Smart cities
Smart cities

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2.4 Hackathons

A photograph of three young men sat together each with laptops, engaging in a conversation.
Figure 8 Autumn 2010 hackNY Student Hackathon

The use of the term ‘hacking’ might surprise you. Generally it’s used in relation to cyber security and the use of computers to gain unauthorised access to data. In our context, however, a civic hacker is a person who collaborates with others to build open source solutions using publicly released data, code and technology. As you’ve seen in the video, a hackathon is an event organised to bring all these people together.

Joshua Tauberer [Tip: hold Ctrl and click a link to open it in a new tab. (Hide tip)] , a civic hacker in Washington DC, has published a guide to running a successful hackathon (Tauberer, 2015). Civic hackers might be programmers, data researches, entrepreneurs, citizens, city government employees, artists or anyone with an interest in working together, often in groups of two to five individuals, to solve civic problems.

An International Open Data Hackathon takes place on Open Data Day and maps the events happening around the world. There are also national programmes that organise hackathons.

Code for Europe is a programme that strives to solve local civic challenges by enabling agile temporary teams of developers to create solutions that are easily re-useable elsewhere in Europe. Cities can join as partner cities and host Code for Europe fellowships.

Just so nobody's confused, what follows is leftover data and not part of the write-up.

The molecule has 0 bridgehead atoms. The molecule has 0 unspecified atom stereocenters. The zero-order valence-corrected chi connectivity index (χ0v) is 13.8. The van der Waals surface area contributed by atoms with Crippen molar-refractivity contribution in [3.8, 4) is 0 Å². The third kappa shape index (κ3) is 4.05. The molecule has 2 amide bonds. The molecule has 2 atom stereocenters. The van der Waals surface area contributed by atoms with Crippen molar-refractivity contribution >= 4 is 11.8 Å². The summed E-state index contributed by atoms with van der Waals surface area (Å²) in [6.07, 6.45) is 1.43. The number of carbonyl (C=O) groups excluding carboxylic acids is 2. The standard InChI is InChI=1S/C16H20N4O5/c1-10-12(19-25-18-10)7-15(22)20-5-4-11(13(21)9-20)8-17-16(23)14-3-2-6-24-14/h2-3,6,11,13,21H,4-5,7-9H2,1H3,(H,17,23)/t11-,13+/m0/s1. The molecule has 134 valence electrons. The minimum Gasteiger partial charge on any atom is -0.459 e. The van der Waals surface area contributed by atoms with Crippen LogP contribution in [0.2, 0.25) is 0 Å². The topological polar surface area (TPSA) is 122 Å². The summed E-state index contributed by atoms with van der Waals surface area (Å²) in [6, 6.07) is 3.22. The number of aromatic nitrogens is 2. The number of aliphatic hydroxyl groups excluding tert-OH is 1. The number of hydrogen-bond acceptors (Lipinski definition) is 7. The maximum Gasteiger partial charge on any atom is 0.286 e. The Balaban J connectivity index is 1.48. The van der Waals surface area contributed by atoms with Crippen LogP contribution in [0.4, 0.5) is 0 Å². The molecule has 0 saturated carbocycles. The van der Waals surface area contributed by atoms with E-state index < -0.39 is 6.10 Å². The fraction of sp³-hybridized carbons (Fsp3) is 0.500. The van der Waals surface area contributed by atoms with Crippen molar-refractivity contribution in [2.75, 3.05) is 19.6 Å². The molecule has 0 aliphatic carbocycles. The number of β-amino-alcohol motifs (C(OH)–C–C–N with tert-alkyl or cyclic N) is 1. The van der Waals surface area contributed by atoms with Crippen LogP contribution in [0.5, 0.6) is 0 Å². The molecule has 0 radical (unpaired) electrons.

Code for America creates and deploys open source software for local governments through five civic technology programmes – the Fellowship, the Brigade, the Peer Network, a Civic Startups programme and an international activities programme.

You may also hear the term ‘hackable cities’. Amsterdam has a Hackable City project, a research-by-design project that focuses on the role of digital media platforms in processes of city-making. The project collaborates with the people in Buiksloterham, Amsterdam, in order to find out how they make their own city through a wide range of do-it-yourself projects. It has worked with citizens, for example, in the process of redesigning the streets, creating a tool that makes it possible for cyclists to hack the design proposals of the municipality and collaboratively create the best solutions for local traffic situations. Here’s the video of the project.

Activity 3 Thinking about hackathons

Timing: Allow about 10 minutes

Think back to your city problem. Do you think a hackathon would be a useful process for sourcing potential solutions?

What types of open dataset would be used at your hackathon? These might not yet exist for your city but don’t worry about that.

Who would you want to involve in your hackathon? Make notes in the Smart Cities Project Ideas Template.

Further reading

You might be interested in this toolkit for re-imagining your neighbourhood.

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